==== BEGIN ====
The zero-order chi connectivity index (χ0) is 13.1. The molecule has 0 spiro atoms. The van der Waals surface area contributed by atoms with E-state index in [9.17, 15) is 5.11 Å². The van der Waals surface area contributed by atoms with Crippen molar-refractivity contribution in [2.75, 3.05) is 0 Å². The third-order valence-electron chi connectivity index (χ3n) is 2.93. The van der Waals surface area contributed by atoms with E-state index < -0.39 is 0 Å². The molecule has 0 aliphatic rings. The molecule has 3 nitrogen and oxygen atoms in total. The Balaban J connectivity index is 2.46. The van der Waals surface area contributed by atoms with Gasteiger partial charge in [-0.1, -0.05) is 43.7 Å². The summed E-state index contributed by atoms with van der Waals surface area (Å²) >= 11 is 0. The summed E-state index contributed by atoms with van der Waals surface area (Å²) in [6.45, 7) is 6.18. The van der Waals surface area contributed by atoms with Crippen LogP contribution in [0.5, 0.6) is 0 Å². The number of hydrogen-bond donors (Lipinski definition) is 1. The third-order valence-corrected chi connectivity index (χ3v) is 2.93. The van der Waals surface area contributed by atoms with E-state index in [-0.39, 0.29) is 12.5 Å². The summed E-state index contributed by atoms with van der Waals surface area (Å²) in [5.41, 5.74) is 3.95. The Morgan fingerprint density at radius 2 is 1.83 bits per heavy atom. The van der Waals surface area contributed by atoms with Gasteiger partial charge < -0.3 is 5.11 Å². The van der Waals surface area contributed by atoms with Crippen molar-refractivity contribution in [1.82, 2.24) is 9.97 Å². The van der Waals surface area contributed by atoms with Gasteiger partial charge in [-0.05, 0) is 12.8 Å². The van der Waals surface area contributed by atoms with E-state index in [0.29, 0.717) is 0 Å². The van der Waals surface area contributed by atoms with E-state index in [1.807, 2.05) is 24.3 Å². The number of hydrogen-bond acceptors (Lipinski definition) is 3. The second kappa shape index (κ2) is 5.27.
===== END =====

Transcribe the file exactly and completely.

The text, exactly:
The zero-order chi connectivity index (χ0) is 13.1. The molecule has 0 spiro atoms. The van der Waals surface area contributed by atoms with E-state index in [9.17, 15) is 5.11 Å². The van der Waals surface area contributed by atoms with Crippen molar-refractivity contribution in [2.75, 3.05) is 0 Å². The third-order valence-electron chi connectivity index (χ3n) is 2.93. The van der Waals surface area contributed by atoms with E-state index < -0.39 is 0 Å². The molecule has 0 aliphatic rings. The molecule has 3 nitrogen and oxygen atoms in total. The Balaban J connectivity index is 2.46. The van der Waals surface area contributed by atoms with Gasteiger partial charge in [-0.1, -0.05) is 43.7 Å². The summed E-state index contributed by atoms with van der Waals surface area (Å²) >= 11 is 0. The summed E-state index contributed by atoms with van der Waals surface area (Å²) in [6.45, 7) is 6.18. The van der Waals surface area contributed by atoms with Crippen LogP contribution in [0.5, 0.6) is 0 Å². The number of hydrogen-bond donors (Lipinski definition) is 1. The third-order valence-corrected chi connectivity index (χ3v) is 2.93. The van der Waals surface area contributed by atoms with E-state index in [-0.39, 0.29) is 12.5 Å². The summed E-state index contributed by atoms with van der Waals surface area (Å²) in [5.41, 5.74) is 3.95. The Morgan fingerprint density at radius 2 is 1.83 bits per heavy atom. The van der Waals surface area contributed by atoms with Gasteiger partial charge < -0.3 is 5.11 Å². The van der Waals surface area contributed by atoms with Crippen molar-refractivity contribution in [1.82, 2.24) is 9.97 Å². The van der Waals surface area contributed by atoms with Gasteiger partial charge in [-0.05, 0) is 12.8 Å². The van der Waals surface area contributed by atoms with E-state index in [0.29, 0.717) is 0 Å². The van der Waals surface area contributed by atoms with E-state index in [1.807, 2.05) is 24.3 Å². The number of hydrogen-bond acceptors (Lipinski definition) is 3. The second kappa shape index (κ2) is 5.27.